Leave him alone


Saying mean things doesn’t count if you do it on social media.


There can be no other explanation for the terrible comments I read on-line every day.

I hate hurting people. I avoid verbal stoushes because I don’t like the weaponry fired in the heat of the moment.

Too many ugly words have been seared into my brain forever.

I always ask myself: “How would I feel if someone said that about me?”

And, if it would make me feel bad to be on the receiving end, I (usually) don’t say it.

I screw up sometimes – we all do.

Last week, I laughed at some stuff people said and felt a bit uncomfortable afterwards.

Isn’t it one short step removed from saying it yourself? Isn’t condoning mean things just as wrong as saying them?

My unease started with a story about Gabi Grecko suffering morning sickness after falling pregnant to Geoffrey Edelsten.

One commenter said: “I’m pretty sure she’s feeling sick because she had sex with a mouldy potato. How could you do it & live with yourself?”

I confess I burst out laughing … and 707 people went on to “like” the comment.

Then I thought – sure, Geoffrey is an easy target, but does that make it OK to be mean about his looks?

I felt the same way on Saturday when the news broke that James Packer was dating Mariah Carey.

Comments included:

“James packer is so gross …. His money still doesn’t make him anymore attractive.”

“This guy really must have a chocolate flavored doodle, coz honestly I couldn’t wake up to that every morning no matter how much coin he has!”

“That poor man looks more and more like his father with every passing day…”

Again, I sniggered at the doodle remark and the suggestion from another woman that the prospect of shagging James would be even better if his chocolate flavoured doodle “ejaculates champagne.”

But then I felt sad.

Imagine James Packer reading those remarks? Are we not supposed to care about his feelings because he’s rich and powerful? I don’t get that. Why does someone having lots of money make it OK to be nasty about them?

The Sharpest Pencil asked recently: “Where does the humanity end and where does the celebrity start? What makes it okay to hate on someone who is a celebrity simply because we recognise their faces from a movie or a catwalk?”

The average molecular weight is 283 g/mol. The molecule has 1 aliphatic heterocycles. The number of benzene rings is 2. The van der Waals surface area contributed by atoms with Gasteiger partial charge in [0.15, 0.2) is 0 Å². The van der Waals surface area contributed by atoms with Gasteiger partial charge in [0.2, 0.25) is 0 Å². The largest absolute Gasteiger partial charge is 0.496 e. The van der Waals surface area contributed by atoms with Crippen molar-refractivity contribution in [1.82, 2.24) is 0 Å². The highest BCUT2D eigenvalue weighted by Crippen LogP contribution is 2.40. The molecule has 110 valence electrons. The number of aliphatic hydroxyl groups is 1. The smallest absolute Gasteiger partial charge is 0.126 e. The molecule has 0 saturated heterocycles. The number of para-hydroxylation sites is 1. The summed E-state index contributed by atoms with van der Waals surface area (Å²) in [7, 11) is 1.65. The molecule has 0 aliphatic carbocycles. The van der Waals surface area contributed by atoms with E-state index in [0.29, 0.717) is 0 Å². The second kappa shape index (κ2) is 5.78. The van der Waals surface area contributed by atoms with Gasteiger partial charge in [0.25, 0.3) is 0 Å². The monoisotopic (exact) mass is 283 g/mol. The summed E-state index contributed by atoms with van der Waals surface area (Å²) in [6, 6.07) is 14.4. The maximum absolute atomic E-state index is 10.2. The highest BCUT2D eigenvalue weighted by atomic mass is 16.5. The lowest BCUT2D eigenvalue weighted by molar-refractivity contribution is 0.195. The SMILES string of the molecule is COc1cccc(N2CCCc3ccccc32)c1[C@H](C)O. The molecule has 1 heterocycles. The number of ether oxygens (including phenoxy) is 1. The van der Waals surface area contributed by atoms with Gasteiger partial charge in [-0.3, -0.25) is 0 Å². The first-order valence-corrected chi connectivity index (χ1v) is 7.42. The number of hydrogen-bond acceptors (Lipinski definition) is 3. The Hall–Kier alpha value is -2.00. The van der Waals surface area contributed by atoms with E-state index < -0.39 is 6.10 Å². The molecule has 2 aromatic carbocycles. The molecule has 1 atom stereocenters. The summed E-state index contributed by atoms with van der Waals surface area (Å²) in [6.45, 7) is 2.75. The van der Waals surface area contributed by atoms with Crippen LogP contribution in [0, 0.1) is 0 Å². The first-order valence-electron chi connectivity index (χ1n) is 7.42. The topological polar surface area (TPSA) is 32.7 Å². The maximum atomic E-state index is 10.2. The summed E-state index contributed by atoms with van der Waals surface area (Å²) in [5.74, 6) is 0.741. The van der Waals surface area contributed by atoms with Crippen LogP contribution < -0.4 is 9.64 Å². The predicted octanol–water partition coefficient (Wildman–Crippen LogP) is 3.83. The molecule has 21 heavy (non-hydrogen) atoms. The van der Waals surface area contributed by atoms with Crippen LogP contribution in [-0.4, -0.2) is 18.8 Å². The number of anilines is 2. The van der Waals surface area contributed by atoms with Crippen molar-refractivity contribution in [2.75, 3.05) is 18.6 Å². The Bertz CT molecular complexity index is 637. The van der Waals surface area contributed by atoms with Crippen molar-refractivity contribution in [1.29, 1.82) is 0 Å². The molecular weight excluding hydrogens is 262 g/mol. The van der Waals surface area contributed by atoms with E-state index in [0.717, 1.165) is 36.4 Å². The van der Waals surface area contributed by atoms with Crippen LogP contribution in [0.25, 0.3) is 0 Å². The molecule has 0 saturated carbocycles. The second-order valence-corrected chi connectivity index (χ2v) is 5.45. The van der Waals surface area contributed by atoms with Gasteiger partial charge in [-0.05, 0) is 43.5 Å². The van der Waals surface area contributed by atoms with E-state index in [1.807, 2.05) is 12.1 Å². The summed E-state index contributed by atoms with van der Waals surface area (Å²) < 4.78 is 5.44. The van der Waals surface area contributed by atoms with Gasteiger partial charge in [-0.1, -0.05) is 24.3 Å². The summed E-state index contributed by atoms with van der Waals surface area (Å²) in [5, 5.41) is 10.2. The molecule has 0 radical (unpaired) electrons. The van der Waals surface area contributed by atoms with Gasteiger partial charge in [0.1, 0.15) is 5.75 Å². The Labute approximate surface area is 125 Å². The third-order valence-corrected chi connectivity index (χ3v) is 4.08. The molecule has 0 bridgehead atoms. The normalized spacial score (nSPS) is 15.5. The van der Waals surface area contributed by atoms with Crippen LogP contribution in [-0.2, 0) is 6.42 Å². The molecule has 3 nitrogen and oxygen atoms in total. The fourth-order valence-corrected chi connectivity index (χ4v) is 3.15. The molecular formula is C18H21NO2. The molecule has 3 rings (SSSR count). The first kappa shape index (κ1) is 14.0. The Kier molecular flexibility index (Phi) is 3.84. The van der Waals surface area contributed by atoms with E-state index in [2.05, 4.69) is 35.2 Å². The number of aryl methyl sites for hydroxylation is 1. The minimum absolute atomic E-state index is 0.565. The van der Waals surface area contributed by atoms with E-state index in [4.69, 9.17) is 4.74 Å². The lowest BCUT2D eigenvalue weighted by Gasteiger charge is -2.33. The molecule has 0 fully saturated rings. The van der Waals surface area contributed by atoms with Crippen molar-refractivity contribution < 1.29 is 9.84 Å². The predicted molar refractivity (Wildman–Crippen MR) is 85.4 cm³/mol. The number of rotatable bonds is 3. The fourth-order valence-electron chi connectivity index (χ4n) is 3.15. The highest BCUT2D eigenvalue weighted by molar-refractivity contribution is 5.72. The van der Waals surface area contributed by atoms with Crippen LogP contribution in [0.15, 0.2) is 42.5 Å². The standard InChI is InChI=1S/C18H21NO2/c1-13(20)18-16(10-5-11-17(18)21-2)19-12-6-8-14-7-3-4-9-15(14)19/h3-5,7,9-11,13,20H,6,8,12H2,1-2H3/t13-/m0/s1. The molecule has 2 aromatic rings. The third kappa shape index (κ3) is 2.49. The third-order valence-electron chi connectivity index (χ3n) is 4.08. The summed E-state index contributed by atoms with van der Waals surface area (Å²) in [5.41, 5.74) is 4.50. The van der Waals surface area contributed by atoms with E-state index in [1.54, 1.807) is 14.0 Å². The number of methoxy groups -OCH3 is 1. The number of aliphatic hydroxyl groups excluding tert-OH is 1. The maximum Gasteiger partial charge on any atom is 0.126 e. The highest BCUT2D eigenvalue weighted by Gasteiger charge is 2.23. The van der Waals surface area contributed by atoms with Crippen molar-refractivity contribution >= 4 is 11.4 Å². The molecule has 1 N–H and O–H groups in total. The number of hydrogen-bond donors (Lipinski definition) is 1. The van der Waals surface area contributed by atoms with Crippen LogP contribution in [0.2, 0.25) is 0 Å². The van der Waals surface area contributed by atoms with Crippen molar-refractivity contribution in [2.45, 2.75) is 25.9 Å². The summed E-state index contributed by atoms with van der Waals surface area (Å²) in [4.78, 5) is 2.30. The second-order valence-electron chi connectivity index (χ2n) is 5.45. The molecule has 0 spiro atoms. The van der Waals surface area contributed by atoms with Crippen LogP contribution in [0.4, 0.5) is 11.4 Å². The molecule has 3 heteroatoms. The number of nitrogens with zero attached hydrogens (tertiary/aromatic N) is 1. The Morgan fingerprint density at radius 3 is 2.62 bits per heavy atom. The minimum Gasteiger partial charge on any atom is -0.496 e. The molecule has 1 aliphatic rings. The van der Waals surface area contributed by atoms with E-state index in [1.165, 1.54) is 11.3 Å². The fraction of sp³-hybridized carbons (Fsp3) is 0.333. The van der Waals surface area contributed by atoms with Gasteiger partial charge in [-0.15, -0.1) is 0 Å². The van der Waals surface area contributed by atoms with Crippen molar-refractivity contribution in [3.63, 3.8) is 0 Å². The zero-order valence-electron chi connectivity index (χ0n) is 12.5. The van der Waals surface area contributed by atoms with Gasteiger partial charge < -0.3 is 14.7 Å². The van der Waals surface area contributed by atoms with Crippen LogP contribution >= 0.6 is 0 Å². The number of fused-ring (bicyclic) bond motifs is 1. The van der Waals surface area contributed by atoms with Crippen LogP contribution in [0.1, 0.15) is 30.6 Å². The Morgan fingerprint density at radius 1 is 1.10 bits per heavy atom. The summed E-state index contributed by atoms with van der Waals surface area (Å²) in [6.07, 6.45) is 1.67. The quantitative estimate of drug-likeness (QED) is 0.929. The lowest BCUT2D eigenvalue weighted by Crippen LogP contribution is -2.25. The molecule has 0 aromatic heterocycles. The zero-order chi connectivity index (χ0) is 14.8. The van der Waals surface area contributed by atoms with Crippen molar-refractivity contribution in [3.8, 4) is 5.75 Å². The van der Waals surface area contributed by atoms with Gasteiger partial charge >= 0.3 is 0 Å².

Or because we’re JEALOUS that someone is a squillionaire.

I have skin in the game. I met James a couple of times during my mag hag days and he seemed genuinely nice. It colours my guilt a little.

I also wonder if his pursuit of attractive women isn’t just about flaunting his power but also about self-esteem – trying NOT to believe the merry discussion about his ugliness.

Imagine constantly hearing and reading that the mere thought of shagging you makes people go “ewwwww”?

I would NOT like to hear that once about myself.

Would you?

Song of the day: Crowded House “Mean to me”




11 thoughts on “Leave him alone

Add yours

  1. Whatever happened to not doing to others things you wouldn’t want done to yourself? That’s how I was brought up and that’s how I’ve tried to bring my kids up. Kindness and consideration seems to be such a rare commodity in today’s society.

  2. I agree, we shouldn’t be mean about other people’s appearances, but Packer’s disregard for others (look no further than the casino proposal on PUBLIC LAND at Barangaroo that our corrupt pollies leapt upon) sets himself up for brickbats and disapprobation. I don’t know that it is so much the looks (which is easier to target when you are angry with someone) as the attitude that makes him so unappealing to the general public. He exudes an “I can do what I like” attitude. Sorry, but I can’t say or think “poor James”. Poor James my arse.

    1. I don’t think “poor James” so much as how hurtful it must be for people to constantly and publicly say you’re ugly. And I don’t think anger is what provokes it.

  3. I think that no matter how rich or powerful someone is, it’s no excuse to be mean about their appearance, or any aspect of their personal lives. James has money, so yes, he has power, and that’s just the way the world works (and I note that the Packer family has done a lot for our economy and a lot of philanthropic work), but James is still a human being who has endured sadness and pain in life, like we all have. I call for some manners and respect from people on social media. I wish James and Mariah well.

    1. I ran into him in the corridor a few days after his dad died – he looked pretty rough then. I don’t think Mariah is the key to happiness though, she’s a diva.

      1. Yes, I guess you’re right about Mariah. She seems like a diva. I guess I was caught up in the idealistic romance of it all… It may go the same way as Shurley. Remember them?

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